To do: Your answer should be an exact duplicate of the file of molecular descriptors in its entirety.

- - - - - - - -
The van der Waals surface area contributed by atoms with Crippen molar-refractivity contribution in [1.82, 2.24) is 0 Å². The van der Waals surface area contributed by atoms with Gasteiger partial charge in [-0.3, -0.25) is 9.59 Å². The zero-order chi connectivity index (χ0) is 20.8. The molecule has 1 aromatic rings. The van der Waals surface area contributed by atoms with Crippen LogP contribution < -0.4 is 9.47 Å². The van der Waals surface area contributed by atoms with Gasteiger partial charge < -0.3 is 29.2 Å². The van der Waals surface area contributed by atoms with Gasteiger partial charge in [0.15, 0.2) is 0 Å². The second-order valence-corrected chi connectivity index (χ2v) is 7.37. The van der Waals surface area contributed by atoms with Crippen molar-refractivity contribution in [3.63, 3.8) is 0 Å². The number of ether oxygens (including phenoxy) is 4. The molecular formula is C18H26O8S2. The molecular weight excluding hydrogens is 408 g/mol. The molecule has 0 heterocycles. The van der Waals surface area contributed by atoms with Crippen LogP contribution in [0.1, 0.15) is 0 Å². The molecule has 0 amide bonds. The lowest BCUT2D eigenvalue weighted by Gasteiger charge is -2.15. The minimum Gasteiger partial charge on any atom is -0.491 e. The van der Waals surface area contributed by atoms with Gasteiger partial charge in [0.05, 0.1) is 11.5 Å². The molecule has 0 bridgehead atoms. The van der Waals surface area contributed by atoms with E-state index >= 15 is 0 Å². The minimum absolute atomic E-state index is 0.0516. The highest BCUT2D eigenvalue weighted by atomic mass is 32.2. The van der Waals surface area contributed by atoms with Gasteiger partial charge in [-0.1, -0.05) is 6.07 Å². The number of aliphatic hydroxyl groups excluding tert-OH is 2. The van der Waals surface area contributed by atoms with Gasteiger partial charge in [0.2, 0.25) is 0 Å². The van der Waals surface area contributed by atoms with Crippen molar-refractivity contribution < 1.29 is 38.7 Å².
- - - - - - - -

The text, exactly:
The van der Waals surface area contributed by atoms with Crippen molar-refractivity contribution in [1.82, 2.24) is 0 Å². The van der Waals surface area contributed by atoms with Gasteiger partial charge in [-0.3, -0.25) is 9.59 Å². The zero-order chi connectivity index (χ0) is 20.8. The molecule has 1 aromatic rings. The van der Waals surface area contributed by atoms with Crippen LogP contribution < -0.4 is 9.47 Å². The van der Waals surface area contributed by atoms with Gasteiger partial charge < -0.3 is 29.2 Å². The van der Waals surface area contributed by atoms with Gasteiger partial charge in [0.15, 0.2) is 0 Å². The second-order valence-corrected chi connectivity index (χ2v) is 7.37. The van der Waals surface area contributed by atoms with Crippen molar-refractivity contribution in [3.63, 3.8) is 0 Å². The number of ether oxygens (including phenoxy) is 4. The molecular formula is C18H26O8S2. The molecular weight excluding hydrogens is 408 g/mol. The molecule has 0 heterocycles. The van der Waals surface area contributed by atoms with Crippen LogP contribution in [0.1, 0.15) is 0 Å². The molecule has 0 amide bonds. The lowest BCUT2D eigenvalue weighted by Gasteiger charge is -2.15. The minimum Gasteiger partial charge on any atom is -0.491 e. The van der Waals surface area contributed by atoms with Gasteiger partial charge in [0.05, 0.1) is 11.5 Å². The molecule has 0 bridgehead atoms. The van der Waals surface area contributed by atoms with E-state index >= 15 is 0 Å². The minimum absolute atomic E-state index is 0.0516. The highest BCUT2D eigenvalue weighted by atomic mass is 32.2. The van der Waals surface area contributed by atoms with Gasteiger partial charge in [-0.1, -0.05) is 6.07 Å². The number of aliphatic hydroxyl groups excluding tert-OH is 2. The van der Waals surface area contributed by atoms with Gasteiger partial charge in [0.2, 0.25) is 0 Å². The van der Waals surface area contributed by atoms with Crippen molar-refractivity contribution < 1.29 is 38.7 Å².